New Delhi: Pakistan is surrounded on all sides by neighbours clearly – and unequivocally – enraged by its odious obsession with sheltering, shielding and supporting terrorist organisations.
The terror attack on a CRPF convoy in Jammu and Kashmir last Thursday, as unfortunate and horrible as it was, once again exposed Pakistan’s role in providing terrorist organisations with a platform. The suicide attack was claimed by Pakistan-based Jaish-e-Mohammed, a terrorist organisation which has staged several dastardly attacks against India. And even as Pakistan maintains that it had no role in the most-recent attack, its forces violated ceasefire across LoC.
India has retaliated with Prime Minister Narendra Modi assuring that not a drop of tear would go in vain. He also said Indian security forces have been given complete freedom to retaliate. India has revoked the status of ‘Most Favoured Nation’ that is likely to hit an already crumbling Pakistani economy, while New Delhi has mobilised the world community to isolate Islamabad. Even more scathing attacks – diplomatic or possibly otherwise – are expected.
Even as India shifts into top gear to make Pakistan realise its follies, Pakistan has to contend with equally outraged neighbours to its west and north.
Iran has been fuming since 27 of its elite Revolutionary Guards were killed by Pakistan-backed terrorists at the border earlier last week. Revolutionary Guards chief Major General Mohammad Ali Jafari issued a strong warning. “Why does Pakistan’s army and security body give refuge to these anti-revolutionary groups? Pakistan will no doubt pay a high price,” he said on state TV. On Sunday, Tehran summoned Pakistan ambassador Riffat Masood to lodge a formal protest. This after India has already summoned Pakistani high commissioner Sohail Mahmood on Friday for the same reason.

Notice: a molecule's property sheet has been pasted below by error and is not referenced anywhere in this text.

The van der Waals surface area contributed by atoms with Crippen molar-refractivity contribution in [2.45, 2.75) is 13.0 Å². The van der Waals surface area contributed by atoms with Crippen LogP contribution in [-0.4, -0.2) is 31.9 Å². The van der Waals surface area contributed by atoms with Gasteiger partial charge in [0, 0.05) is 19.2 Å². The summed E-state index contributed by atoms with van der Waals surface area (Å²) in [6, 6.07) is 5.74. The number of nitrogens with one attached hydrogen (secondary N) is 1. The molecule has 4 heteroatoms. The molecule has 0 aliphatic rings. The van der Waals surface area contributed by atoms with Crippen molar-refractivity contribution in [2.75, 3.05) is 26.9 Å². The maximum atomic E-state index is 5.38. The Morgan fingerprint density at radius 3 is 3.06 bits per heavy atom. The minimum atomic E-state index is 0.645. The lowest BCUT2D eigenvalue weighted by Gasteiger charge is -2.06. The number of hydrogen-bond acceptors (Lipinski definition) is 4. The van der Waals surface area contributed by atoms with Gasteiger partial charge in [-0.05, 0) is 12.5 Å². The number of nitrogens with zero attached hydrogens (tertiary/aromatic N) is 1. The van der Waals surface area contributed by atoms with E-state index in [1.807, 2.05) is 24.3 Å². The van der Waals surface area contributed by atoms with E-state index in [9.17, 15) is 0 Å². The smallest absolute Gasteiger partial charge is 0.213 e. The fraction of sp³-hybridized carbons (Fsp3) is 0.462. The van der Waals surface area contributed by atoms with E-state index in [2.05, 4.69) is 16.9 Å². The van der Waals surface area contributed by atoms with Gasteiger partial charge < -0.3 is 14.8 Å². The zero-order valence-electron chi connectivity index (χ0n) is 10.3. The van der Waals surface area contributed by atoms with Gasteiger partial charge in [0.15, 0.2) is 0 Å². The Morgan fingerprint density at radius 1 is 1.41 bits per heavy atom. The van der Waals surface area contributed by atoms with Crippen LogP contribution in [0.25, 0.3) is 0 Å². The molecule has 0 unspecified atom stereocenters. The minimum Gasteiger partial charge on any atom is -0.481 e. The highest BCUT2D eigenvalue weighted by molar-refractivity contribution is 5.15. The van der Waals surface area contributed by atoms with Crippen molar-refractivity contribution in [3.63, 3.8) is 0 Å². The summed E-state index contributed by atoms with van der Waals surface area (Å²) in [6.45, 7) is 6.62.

Over in Afghanistan, tensions are equally high with Kabul lodging a complaint with the United Nations Security Council against Pakistan due to its engagement with the Taliban. Pakistan government had invited the Taliban for talks along with the United States.
With three neighbours on three sides enraged with Pakistan’s ways, the country’s isolation is a process on the fast-track. And while the Imran Khan government continues to rely on so-called allies like China and Saudi Arabia to resurrect its economy, analysts doubt how offending neighbours beyond measure can be good for a country – whether in terms of economy or otherwise.